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Loosely typed versus strongly typed web services

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Web services are used more and more for Enterprise Application Integration (EAI), where service consumers and service providers communicate using an Enterprise Service Bus (ESB). Integration of enterprise applications has been done for quite some time now and has typically been achieved by creating application adapters, which translate messages into internal, proprietary formats and protocols.

On the surface, it seems that using web services to integrate applications is the same, or at least a similar, concept to previous integration schemes. But web services gives us more standardization, better tools, and better interoperability between platforms and programming languages than in the past.

The challenge remains to describe the relevant service interfaces of a system. Typically, developers use one of two approaches to address this challenge. On the one hand, Web Services Description Language (WSDL) definitions can leverage XML Schema descriptions of messages, allowing exact descriptions of exchanged messages. On the other hand, many services are built with a somewhat generic interface: One string goes in and one string comes out, or plain binary objects are exchanged. The proper interpretation of messages is left to the consumer and provider. While this is supposed to be more flexible when changes occur -- because the details of a message are handled in the service implementation -- it is also more error prone and requires more manual programming.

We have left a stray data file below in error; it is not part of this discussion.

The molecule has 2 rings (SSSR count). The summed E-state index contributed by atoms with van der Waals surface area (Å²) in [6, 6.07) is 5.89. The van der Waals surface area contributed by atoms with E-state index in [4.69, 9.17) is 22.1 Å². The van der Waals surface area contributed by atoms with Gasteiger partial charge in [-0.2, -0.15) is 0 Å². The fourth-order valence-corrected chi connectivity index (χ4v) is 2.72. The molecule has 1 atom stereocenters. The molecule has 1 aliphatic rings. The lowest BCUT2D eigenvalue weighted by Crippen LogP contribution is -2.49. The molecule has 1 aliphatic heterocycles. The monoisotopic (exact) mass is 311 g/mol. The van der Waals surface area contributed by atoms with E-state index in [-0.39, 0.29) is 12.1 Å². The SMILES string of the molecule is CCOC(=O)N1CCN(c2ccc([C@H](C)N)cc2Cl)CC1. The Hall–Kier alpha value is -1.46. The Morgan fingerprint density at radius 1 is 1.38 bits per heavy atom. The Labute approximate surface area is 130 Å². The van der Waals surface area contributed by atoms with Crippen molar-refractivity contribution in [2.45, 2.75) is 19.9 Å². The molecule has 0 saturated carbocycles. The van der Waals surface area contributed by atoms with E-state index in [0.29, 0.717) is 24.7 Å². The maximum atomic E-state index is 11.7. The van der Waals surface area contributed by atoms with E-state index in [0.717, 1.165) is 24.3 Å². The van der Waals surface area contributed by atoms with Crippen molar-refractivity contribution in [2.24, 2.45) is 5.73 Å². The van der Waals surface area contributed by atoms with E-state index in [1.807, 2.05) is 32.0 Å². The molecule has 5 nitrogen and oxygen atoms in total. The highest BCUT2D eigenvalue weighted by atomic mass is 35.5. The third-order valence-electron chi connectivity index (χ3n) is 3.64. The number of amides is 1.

In this article, I'll compare both styles and give examples for where each style should be applied.

Loosely typed web services

First of all, let's define the term loosely typed within the context of this article. Loosely typed means that the interface definition of the service (in WSDL) does not contain a schema that strongly defines any kind of message format that that the service uses. In other words, an application cannot completely defer to a message instance from the service interface definition alone.

One example of a loosely typed description is web service that encodes the actual content of a message as a single string. The service interface describes one input parameter, of type xsd:string, and one output parameter. The WSDL <types> section could look like Listing 1 below.

Listing 1. WSDL <types>
<?xml version="1.0" encoding="UTF-8"?>

<wsdl:definitionstargetNamespace="http://mycomp.com"xmlns:impl=

   "http://mycomp.com"xmlns:intf="http://mycomp.com"xmlns:wsdl=

   "http://schemas.xmlsoap.org/wsdl/"xmlns:wsdlsoap=

   "http://schemas.xmlsoap.org/wsdl/soap/"xmlns:wsi=

   "http://ws-i.org/profiles/basic/1.1/xsd"xmlns:xsd=

   "http://www.w3.org/2001/XMLSchema">

  <wsdl:types>

   <schematargetNamespace="http://mycomp.com"xmlns=

     "http://www.w3.org/2001/XMLSchema"xmlns:impl=

     "http://mycomp.com"xmlns:intf=

     "http://mycomp.com"xmlns:wsdl=

     "http://schemas.xmlsoap.org/wsdl/"xmlns:xsd=